“There’s something mellow and contemplative and thoughtful about sitting in a rocking chair,” says Parker Converse. He would know. After working as a businessman, then a publisher, and then a sea captain, Converse has dedicated the last two decades to building custom rocking chairs in his workshop in Sarasota, Florida. Here, he shares the secrets that take a rocker from good to great (and no, he doesn’t think much of the creaky ones out front at Cracker Barrel).
Get the Right Fit
“The most important thing is that the chair fits your body,” he says. A quick lesson in proper rocker posture: Your head should easily find the headrest, the chair should follow the curves of your back, your feet should lay flat on the ground, and your fingers should curl comfortably around the ends of the armrests. Unfortunately, most chairs don’t hit all those spots for everyone. “If you are very short or very tall, it’s very difficult to find a seat where your back and upper legs are supported while your feet are on the ground,” Converse says. “When someone walks in my door, I can tell what chair will work for them.”
Find Your Purpose
The chair should be made to reflect which relaxing activity you’ll undertake while sitting in it (as Converse points out, “I can’t imagine anyone yelling from a rocking chair”). He makes armless chairs for playing guitar and quilting, chairs with convex arms for reading, and chairs with concave arms for plain old sitting. “When you sit down, you should feel like that chair was designed for your arms.”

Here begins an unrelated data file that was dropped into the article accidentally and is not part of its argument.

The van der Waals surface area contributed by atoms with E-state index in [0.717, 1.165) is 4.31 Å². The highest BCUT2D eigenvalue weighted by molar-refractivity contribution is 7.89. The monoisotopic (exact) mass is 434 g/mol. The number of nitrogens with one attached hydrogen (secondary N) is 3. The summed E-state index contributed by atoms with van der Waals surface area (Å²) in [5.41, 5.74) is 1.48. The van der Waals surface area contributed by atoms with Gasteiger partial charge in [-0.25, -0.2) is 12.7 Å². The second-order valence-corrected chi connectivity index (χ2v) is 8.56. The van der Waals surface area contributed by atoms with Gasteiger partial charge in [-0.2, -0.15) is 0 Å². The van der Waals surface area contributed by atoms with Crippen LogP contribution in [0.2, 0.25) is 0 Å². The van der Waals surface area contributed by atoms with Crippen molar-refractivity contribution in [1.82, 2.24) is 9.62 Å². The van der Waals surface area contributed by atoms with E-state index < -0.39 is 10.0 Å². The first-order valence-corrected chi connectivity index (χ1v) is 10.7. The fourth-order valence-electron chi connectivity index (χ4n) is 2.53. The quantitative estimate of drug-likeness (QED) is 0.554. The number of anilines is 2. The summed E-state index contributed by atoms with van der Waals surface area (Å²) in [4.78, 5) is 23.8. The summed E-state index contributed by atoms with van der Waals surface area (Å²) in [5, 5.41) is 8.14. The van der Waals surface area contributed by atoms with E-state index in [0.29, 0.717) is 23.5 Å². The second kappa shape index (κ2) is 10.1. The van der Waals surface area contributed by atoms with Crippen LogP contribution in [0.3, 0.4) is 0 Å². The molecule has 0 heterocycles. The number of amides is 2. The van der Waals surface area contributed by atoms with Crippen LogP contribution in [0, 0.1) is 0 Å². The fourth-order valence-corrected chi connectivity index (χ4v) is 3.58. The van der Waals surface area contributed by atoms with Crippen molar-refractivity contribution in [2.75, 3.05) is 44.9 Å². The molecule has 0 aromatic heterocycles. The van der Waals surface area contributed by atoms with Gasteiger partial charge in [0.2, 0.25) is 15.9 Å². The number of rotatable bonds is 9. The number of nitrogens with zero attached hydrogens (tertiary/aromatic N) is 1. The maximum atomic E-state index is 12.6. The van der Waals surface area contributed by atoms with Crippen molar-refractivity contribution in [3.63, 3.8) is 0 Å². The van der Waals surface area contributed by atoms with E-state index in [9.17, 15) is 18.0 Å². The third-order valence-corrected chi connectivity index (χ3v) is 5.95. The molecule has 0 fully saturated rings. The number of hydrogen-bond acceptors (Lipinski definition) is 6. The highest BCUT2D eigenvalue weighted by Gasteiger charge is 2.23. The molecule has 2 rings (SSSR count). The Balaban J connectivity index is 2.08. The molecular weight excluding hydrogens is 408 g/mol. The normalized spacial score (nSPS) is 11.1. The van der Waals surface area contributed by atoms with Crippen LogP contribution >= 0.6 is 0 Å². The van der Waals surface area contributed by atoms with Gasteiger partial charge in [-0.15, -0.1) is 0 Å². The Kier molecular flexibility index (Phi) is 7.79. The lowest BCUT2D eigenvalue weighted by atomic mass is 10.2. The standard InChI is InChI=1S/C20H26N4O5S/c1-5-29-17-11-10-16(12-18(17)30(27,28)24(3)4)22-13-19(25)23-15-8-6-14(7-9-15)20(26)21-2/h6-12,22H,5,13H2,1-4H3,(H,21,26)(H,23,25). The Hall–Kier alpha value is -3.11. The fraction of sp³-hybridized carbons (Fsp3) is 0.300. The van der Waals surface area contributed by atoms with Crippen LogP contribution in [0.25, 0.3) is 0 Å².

Invest in the Details
“A rocking chair should be built for generations,” Converse says. “Nobody cares about a relative’s Ethan Allen couch—but everybody wants that rocking chair that its owner sat in and loved.” To that end, he spends two weeks on each chair he builds, attending to the details, like adding beeswax to the spindles to avoid creaking, and laminating ten layers of wood to make the customized curves of the back braces and the rockers themselves.
Make It Beautiful
“I have some customers wanting chairs that are real eye candy,” Converse reports; he’s added leather accents, and made entire chairs out of Amboyna burl, the rare and expensive wood that appears in the veneers of some Bentleys and Ferraris. “Other people don’t want flashy, they want something that fits like an old shoe.” In either case, the final product should be what he calls “functional art.” He employs all types of wood, in all combinations—English walnut, ambrosia maple, and cherry are some of his go-tos—and sands the surfaces to smooth perfection.
“Before I made my first chair, I just looked at the pile of flat boards I’d bought and couldn’t imagine how it could come together to make the curves of a rocking chair,” Converse remembers. Twenty years later, he delights in crafting a chair that fits the body, and the personality, of its prospective inhabitant. “I’m like a tailor. No two chairs I’ve ever made are the same.” From curving back support to convex armrests to the sweeping arc of the rocker, one thing is certain: The art of porch sitting can be much improved by finding the right seat for the sitter.